Ashley Padgett, senior wildlife and fisheries biology major at Clemson University, interned as a fisheries technician for the Colorado Parks and Wildlife service this past summer. Since childhood, Padgett has loved the outdoors, especially fishing, which influenced her dream to study wildlife and fisheries biology in hopes of making an impact in conservation efforts. “I […]
CLEMSON – If you’re wondering what’s abuzz in the Children’s Garden at the South Carolina Botanical Garden, come check out the new Pollinator Garden! The Susan K. Barr Pollinator Garden recently was installed at the Botanical Garden and serves as a place where children can learn about plants and pollinators. Pollinator gardens are planted and […]
In recognition of World Food Day on October 16, we are sharing how five Clemson faculty members are answering this global health crisis through programs that produce more nutritious crops to those that ignite physical activity, creating a healthier world for all. Scientists across the university’s seven colleges are working tirelessly to address health and food-related issues by finding ways to eliminate hunger, malnutrition and obesity.
Brian Ward is going beyond the seed to influence the food-to-table revolution in another way while also helping improve quality and productivity for farmers. He’s made a discovery that can revolutionize how farmers work and increase their organic output — a new fertilizer.
Malnutrition and obesity are health burdens the public needs to be aware of. By changing their food behaviors they can have a great impact on their communities beyond just themselves. Clemson associate professor Dil Thavarajah is responding to this crisis through scientific research and educational programs, working to find a solution.
Food does not simply go from the farm to the table any more. It doesn’t even go from the factory to the table. Most the ingredients of, say, a loaf of bread are shipped to the factory from an array of outside suppliers, who are often based in other countries. So why does it matter?
BLACKVILLE – With labor costs reaching more than 10 percent of farm revenue, Clemson University researchers are working to help American farmers keep more money in their pockets. Joe Mari Maja, a research sensor engineer at Clemson’s Edisto Research and Education Center, has received a grant from Cotton Incorporated to design and develop a cotton […]
Students at the Clemson University International Center for Automotive Research (CU-ICAR) unveiled their newest Deep Orange concept vehicle, sponsored by Honda R&D Americas Inc. (HRA). After two years, the 19-student team unveiled the high-performance, fuel-efficient motorsports prototype at the ALL-IN Auto Rally Ride & Drive event at Clemson University Saturday, Oct. 6.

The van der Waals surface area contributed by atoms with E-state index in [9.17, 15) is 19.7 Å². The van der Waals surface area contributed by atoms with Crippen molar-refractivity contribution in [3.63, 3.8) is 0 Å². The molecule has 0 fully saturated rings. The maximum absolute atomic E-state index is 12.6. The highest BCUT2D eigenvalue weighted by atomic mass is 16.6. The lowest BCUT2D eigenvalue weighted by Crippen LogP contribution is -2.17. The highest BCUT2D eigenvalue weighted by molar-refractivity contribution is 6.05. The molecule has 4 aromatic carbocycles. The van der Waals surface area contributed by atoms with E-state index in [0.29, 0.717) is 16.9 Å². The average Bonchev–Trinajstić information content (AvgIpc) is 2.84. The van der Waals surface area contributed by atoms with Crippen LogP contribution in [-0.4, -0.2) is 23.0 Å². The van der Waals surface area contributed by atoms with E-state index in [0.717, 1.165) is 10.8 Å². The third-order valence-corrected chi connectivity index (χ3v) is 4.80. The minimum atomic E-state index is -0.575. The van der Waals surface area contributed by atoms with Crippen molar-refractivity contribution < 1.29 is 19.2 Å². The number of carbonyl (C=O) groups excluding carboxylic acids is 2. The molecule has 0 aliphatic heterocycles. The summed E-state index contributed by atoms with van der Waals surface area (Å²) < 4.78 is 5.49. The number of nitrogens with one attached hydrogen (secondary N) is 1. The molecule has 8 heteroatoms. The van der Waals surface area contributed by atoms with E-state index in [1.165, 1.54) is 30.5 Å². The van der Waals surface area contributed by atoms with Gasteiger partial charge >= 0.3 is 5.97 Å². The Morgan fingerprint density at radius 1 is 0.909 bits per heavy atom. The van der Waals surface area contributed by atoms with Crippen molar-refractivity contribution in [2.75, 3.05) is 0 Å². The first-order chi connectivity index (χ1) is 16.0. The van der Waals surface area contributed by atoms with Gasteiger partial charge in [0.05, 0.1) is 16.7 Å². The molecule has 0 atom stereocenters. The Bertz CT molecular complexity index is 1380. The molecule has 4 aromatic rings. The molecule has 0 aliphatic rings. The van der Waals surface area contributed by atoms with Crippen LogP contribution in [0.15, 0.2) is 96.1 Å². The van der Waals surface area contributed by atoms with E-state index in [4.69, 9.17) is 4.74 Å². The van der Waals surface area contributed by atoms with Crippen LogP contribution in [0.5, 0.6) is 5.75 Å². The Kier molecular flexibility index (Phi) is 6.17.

CLEMSON – While plants may look healthy on top, what goes on underground could wipe out an entire crop. This is why a team of Clemson scientists is studying soybean plant roots to understand the roots’ ability to penetrate hardpan soil and gather nutrients and water from the soil. The goal is to someday create […]
Members of a multi-state project, led by Clemson peach breeder and geneticist Ksenija Gasic, meet to determine how to combat armillaria root rot – a disease that attacks almond, cherry and peach trees.
CLEMSON – Armillaria root rot is a devastating fungus that costs farmers millions of dollars in crop losses and for which there are no controls. A group of experts and industry representatives from states where this fungus attacks almonds, cherries and peaches recently met to discuss a project designed to help farmers build a defense […]
There was a time when solar and wind energy were novelties. But today many of the world’s electrical grids utilize some form of renewable energy to power their infrastructures. Experts agree this is just the tip of the iceberg and that so much more is possible if the world’s best minds can just figure out how to better share ideas and information. That’s the idea behind the IEEE Electronic Power Grid (eGRID) Conference Nov. 12-14 in North Charleston. The conference, which is being held in the United States for the first time, will be hosted by Clemson University.
Join Clemson University International Center for Automotive Research (CU-ICAR) and Clemson Automotive Engineering on Saturday, Oct. 6, to show off your driving skills and take hot laps with professional drivers on a professionally-designed pop-up autocross course right on campus. The event is meant to complement, as well as highlight, the unveiling of CU-ICAR’s latest iteration of its Deep Orange project car, Deep Orange 9.
Building with wood has a number of advantages. For the past five years, Clemson University’s Wood Utilization + Design Institute (WU+D) has been educating individuals in the Southeast about these benefits, including the fact wood takes less energy to produce than most other building materials, giving it a lower carbon footprint.
Clemson’s department of parks, recreation and tourism management has gained a veteran of South Carolina’s state parks system as faculty this fall. Phil Gaines, a Clemson alum, began his tenure as director of South Carolina State Parks in 2005 and has enjoyed a 37-year career with the parks system. This fall, Gaines will teach a […]